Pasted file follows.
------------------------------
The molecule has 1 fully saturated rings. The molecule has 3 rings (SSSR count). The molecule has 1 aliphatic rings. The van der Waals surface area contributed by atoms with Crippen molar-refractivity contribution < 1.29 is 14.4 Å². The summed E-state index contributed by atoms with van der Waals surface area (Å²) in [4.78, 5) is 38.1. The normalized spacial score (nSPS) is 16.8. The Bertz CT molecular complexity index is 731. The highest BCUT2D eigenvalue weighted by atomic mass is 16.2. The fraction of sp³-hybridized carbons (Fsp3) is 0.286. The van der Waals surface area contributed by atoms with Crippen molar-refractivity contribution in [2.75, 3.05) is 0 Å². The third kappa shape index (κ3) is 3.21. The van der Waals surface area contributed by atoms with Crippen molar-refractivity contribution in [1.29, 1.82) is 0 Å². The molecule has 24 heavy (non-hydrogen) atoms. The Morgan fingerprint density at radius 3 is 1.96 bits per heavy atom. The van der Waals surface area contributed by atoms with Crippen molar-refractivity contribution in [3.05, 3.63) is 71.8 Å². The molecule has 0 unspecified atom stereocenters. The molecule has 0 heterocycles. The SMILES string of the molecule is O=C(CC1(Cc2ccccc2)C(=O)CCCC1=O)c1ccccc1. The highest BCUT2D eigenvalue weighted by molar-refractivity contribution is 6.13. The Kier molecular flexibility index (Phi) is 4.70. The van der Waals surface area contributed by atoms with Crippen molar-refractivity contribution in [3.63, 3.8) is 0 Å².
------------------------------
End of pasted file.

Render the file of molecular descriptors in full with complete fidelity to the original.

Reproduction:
The molecule has 1 fully saturated rings. The molecule has 3 rings (SSSR count). The molecule has 1 aliphatic rings. The van der Waals surface area contributed by atoms with Crippen molar-refractivity contribution < 1.29 is 14.4 Å². The summed E-state index contributed by atoms with van der Waals surface area (Å²) in [4.78, 5) is 38.1. The normalized spacial score (nSPS) is 16.8. The Bertz CT molecular complexity index is 731. The highest BCUT2D eigenvalue weighted by atomic mass is 16.2. The fraction of sp³-hybridized carbons (Fsp3) is 0.286. The van der Waals surface area contributed by atoms with Crippen molar-refractivity contribution in [2.75, 3.05) is 0 Å². The third kappa shape index (κ3) is 3.21. The van der Waals surface area contributed by atoms with Crippen molar-refractivity contribution in [1.29, 1.82) is 0 Å². The molecule has 24 heavy (non-hydrogen) atoms. The Morgan fingerprint density at radius 3 is 1.96 bits per heavy atom. The van der Waals surface area contributed by atoms with Crippen molar-refractivity contribution in [3.05, 3.63) is 71.8 Å². The molecule has 0 unspecified atom stereocenters. The molecule has 0 heterocycles. The SMILES string of the molecule is O=C(CC1(Cc2ccccc2)C(=O)CCCC1=O)c1ccccc1. The highest BCUT2D eigenvalue weighted by molar-refractivity contribution is 6.13. The Kier molecular flexibility index (Phi) is 4.70. The van der Waals surface area contributed by atoms with Crippen molar-refractivity contribution in [3.63, 3.8) is 0 Å².